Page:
19 January 2017
In response to the World Meteorological Organization’s statement on the status of the global climate, which shows that 2016 has been the hottest year on record, 350.org issued the following statement:
“2016 was the year climate change took hold of the world more clearly than ever, with serious humanitarian and environmental consequences. No part of the world can now avoid the fact that climate change is striking harder and faster than many scientists predicted, and that its impacts are taking a higher toll on vulnerable communities. As important as marking that the record is yet again broken, we need to loudly mark what needs to be done to hold back such destruction: we need to keep fossil fuels in the ground. To make that clear, that means no new oil, coal or gas projects.
Elected representatives must heed this momentum – it won’t cost the earth to keep fossil fuels in the ground, but it will cost the earth if they are dug up.” said Aaron Packard, 350.org Climate Impacts Programme Coordinator.
Around the world, weather events such as storms, droughts, floods and wildfires are causing the loss of human lives, threatening the livelihoods of millions and the natural environment. In Africa, the Southern and Eastern parts remain the most impacted regions by the 2-year long drought of 2014-2016 and dominant El Nino events. The below-average rainy seasons substantially crippled the rain-fed reliant agriculture system consequently negatively affecting food production. Most African countries continue to be hit much harder due to their extreme vulnerability to climatic risks and high levels of poverty.
“The humanitarian costs from the climate crisis will see an increase in population migration, displacing millions across the region, leading to widespread violent conflicts. African governments must collectively heed the call, intensifying strong leadership in climate actions that demonstrate commitments to meet 100% domestic renewable production by stopping all new fossil fuel developments,” emphasised Landry Ninteretse 350Africa Regional Team Leader.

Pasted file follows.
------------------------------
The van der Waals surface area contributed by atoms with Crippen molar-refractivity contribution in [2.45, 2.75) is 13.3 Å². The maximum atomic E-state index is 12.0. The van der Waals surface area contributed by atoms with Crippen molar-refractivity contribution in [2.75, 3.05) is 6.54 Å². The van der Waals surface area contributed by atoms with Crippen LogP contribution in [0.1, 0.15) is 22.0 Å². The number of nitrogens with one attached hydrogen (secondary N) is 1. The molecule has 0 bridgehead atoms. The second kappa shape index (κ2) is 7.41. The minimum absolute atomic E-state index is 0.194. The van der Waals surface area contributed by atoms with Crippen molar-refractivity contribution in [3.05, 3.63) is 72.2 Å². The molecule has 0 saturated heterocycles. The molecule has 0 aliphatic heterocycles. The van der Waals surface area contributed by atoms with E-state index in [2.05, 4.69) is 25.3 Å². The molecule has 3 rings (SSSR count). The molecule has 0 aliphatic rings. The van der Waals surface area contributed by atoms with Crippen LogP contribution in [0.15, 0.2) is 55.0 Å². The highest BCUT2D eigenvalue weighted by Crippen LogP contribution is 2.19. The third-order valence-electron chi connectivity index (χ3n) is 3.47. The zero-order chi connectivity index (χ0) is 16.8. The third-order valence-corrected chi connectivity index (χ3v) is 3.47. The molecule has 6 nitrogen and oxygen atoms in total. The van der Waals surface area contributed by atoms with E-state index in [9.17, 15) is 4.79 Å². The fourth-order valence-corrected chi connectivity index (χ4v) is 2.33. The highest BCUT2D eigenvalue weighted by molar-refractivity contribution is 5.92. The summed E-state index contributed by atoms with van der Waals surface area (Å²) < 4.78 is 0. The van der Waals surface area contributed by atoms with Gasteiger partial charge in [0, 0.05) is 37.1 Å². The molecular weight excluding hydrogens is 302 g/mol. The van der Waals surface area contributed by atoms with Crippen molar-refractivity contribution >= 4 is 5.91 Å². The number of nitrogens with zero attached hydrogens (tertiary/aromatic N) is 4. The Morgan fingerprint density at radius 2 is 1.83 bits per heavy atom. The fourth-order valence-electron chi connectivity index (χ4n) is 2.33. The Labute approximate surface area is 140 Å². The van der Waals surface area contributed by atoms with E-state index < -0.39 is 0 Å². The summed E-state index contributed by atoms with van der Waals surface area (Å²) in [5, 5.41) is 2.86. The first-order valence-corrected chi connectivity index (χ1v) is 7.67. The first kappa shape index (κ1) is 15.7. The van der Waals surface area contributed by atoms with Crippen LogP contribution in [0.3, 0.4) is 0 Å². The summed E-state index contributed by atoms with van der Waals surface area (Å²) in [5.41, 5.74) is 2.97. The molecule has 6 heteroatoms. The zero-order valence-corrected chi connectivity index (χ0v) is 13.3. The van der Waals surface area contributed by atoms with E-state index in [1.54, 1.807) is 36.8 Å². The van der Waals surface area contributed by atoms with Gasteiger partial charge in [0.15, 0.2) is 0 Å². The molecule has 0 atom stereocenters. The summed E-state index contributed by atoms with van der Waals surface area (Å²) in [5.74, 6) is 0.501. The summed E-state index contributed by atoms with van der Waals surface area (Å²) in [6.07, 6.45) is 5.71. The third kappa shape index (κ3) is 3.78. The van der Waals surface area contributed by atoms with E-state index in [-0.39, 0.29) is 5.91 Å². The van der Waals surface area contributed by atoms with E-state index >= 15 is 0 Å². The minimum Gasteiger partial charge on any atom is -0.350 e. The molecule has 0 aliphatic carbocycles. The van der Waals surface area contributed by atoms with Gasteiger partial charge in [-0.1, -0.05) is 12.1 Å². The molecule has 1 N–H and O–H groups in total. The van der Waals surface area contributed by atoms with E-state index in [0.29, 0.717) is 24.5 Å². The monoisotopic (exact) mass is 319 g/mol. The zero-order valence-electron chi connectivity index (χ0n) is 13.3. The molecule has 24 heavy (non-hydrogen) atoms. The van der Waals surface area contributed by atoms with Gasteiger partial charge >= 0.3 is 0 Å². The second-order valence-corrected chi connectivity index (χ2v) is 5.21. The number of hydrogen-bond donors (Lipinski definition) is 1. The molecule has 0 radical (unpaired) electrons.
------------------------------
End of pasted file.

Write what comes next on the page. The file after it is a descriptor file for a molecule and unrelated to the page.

Key climate impacts in 2016
- NOAA declared 2016 as the second hottest year on record in the United States.- 15 weather and climate disasters caused 138 deaths, $46B in damages
- According to WMO’s release, long-term indicators of human-caused climate change reached new heights in 2016, as carbon dioxide and methane concentrations surged to new records.
- Last November, WMO published a provisional statement for 2016 to inform the United Nations Climate Change conference taking place in Marrakech, Morocco (COP22). The final statement will be released in early 2017. For the first time, the assessment considers the humanitarian impact. The following impacts are highlighted in the statement:
- The most serious drought affected much of southern Africa.
- Extreme heatwaves hit South Africa, and high temperatures set new national records in Kuwait, Iran, Thailand and India.
- 24 million people have been reported as being in a situation of food insecurity as a consequence of the droughts in eastern Africa
- The World Food Programme estimates that 17 million people will require assistance by early 2017, with the most-affected countries including Malawi, Angola, Zambia, Zimbabwe, Mozambique, Madagascar and Lesotho.
- The Yangtze basin in China experienced, overall, its most significant flood season since 1999.
- The most damaging wildfire in Canadian history broke out near Fort McMurray, in Alberta.
- United Nations High Commissioner for Refugees (UNHCR) reported that weather-related hazards triggered 14.7 million displacements in 2015, and no region of the world remained unaffected.
- The Great Barrier Reef suffered the worst bleaching on record with 92% of coral being affected. Six months after bleaching scientists discover more than two-thirds of the northern section of the Reef is dead.